ECOWAS leadership in the Gambia crisis offers lessons for future regional security cooperation in Africa.
Legal labor migration and study visas, in parallel with resettlement and asylum channels, would positively connect the security needs of both refugees and host countries and make the task of integrating new arrivals easier. Refugees could meet labor needs or fill university places which have support systems in place. The specific needs of refugees as well as program flexibility to address temporary or long-term needs must be carefully considered. But making even small changes to existing programs to be more accessible to refugees could be politically feasible.
Those crossing the Mediterranean from Libya have been described as either refugees or economic migrants. The reality is somewhere in between. The drivers of migration are complex and often interrelated. The most common driver is insecurity which, according to interviewees of this report, came from armed nonstate actors, land disputes, political persecution, or localized situations of civil unrest. Interviewees spoke of violence due to their political affiliation, the threat of imprisonment, and facing corrupt or unfair legal processes, all of which not only put their lives in jeopardy, but also impeded their ability to provide for their families.
Africans from throughout the continent have long sought entrance to Europe for diverse reasons. Such movement has swelled since 2011, when the fall of the Qaddafi regime in Libya opened a convenient and hassle-free transit point for people smugglers. A global surge in refugees supercharged these existing African networks, with customers from Syria flying visa-free to Sudan and engaging people smugglers for passage into Europe. The growth of these networks has fueled increased human exploitation, illicit finance, and border penetration, and invites concern that they may transform into durable and corrosive transnational crime networks.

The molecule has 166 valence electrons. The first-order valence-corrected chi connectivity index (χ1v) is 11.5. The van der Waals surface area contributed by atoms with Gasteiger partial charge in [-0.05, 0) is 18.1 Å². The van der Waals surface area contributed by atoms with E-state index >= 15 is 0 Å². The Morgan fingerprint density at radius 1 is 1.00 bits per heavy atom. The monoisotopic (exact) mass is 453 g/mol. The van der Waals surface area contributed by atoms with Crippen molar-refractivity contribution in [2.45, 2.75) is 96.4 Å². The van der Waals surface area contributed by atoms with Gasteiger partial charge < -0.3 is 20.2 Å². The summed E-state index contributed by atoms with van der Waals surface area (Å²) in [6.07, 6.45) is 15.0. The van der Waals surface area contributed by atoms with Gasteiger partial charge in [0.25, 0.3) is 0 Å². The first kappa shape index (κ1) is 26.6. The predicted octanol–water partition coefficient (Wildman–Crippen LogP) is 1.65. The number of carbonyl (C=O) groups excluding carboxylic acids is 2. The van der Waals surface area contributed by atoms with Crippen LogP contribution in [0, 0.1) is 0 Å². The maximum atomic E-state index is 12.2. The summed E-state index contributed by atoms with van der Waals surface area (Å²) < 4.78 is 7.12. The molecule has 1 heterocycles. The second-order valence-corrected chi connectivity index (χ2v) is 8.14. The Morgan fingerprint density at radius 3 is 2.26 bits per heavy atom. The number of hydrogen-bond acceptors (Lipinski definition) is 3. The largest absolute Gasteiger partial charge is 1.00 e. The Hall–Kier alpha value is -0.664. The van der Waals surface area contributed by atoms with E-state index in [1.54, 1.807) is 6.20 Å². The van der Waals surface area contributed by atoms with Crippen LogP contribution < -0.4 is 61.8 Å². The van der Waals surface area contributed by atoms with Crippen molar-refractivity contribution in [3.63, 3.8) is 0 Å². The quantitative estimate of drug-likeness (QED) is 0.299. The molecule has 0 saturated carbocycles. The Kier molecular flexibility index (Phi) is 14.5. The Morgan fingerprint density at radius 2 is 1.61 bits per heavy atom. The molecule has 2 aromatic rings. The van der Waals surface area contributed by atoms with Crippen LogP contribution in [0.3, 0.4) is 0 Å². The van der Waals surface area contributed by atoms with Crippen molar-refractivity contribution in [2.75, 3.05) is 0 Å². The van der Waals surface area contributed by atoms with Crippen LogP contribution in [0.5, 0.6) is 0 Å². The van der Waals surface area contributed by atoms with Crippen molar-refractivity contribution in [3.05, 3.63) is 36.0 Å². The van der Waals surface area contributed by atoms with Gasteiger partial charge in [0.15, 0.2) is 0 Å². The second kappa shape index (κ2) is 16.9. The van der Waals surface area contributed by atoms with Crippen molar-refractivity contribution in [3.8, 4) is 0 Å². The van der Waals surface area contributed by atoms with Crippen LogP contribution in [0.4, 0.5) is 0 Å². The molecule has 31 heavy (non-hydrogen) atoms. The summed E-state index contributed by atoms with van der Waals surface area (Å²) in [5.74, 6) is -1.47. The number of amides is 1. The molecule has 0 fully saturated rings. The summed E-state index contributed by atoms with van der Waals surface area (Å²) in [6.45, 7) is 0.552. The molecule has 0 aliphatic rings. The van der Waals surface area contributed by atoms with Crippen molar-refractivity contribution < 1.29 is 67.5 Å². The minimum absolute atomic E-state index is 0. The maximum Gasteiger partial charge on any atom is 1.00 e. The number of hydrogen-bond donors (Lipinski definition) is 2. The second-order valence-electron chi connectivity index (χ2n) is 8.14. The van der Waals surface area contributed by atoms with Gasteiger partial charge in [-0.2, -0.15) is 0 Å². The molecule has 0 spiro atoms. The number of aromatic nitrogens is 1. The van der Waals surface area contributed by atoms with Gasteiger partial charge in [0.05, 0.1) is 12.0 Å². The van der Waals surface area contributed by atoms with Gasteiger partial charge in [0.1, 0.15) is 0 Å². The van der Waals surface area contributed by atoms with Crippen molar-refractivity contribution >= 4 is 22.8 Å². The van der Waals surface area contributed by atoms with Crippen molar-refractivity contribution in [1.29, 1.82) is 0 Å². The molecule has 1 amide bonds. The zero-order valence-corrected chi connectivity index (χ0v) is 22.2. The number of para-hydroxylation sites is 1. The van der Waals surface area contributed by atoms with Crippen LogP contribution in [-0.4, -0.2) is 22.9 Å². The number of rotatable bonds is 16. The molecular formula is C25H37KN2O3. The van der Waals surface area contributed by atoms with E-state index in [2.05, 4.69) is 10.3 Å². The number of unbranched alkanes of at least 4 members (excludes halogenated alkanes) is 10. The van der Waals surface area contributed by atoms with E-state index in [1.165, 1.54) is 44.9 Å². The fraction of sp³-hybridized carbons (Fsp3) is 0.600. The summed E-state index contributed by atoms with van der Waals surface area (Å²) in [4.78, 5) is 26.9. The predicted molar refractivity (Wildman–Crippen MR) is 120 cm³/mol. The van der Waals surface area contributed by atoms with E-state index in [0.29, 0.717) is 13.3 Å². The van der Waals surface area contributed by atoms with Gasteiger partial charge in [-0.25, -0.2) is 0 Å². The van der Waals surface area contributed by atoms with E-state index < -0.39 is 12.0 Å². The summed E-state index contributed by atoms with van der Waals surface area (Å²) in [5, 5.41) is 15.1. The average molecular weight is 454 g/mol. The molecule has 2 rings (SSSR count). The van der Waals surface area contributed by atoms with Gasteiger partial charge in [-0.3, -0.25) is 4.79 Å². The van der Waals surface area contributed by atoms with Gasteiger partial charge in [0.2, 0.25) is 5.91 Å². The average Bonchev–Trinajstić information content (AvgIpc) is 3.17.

Africa hosts a disproportionate level of conflict compared to other regions in the world. Since 2011, there has been an upsurge in fatalities attributed to violent Islamist extremism, mostly as a result of Boko Haram. Nonetheless, other types of political violence are still responsible for more incidents and higher levels of casualties than Islamist extremist violence in Africa. These conflicts often result from high youth unemployment and lack of political inclusion. Thus, while countering violent extremism should remain a security priority, governments must also put adequate effort toward improving accountability and capability to provide inclusive security and economic opportunity for citizens.
The use of detention is widespread in the main destination and transit countries affecting migrants in and from countries in East Africa and the Horn. Instead of being a measure of last resort, detention of migrants is a routine practice in some of these countries. Though many states consider detention to be a deterrence measure, in fact, more migrants are on the move in the region in spite of the threat of it. The threat of detention has fueled the smuggling economy, which has become too lucrative to ignore and corrupted many a state official.
Although Africa’s current security challenges are predominantly governance-related or intra-state conflicts, the continent’s ill-defined national borders remain a potent source of instability. In fact, more than half of all African countries have engaged in boundary-related conflicts, and border disputes are a strong undercurrent affecting ongoing regional crises in the Great Lakes and the Horn of Africa. Africa’s regional bodies needs to develop stronger mechanisms to manage the disputes and threats that arise across the continent’s many uncertain boundaries.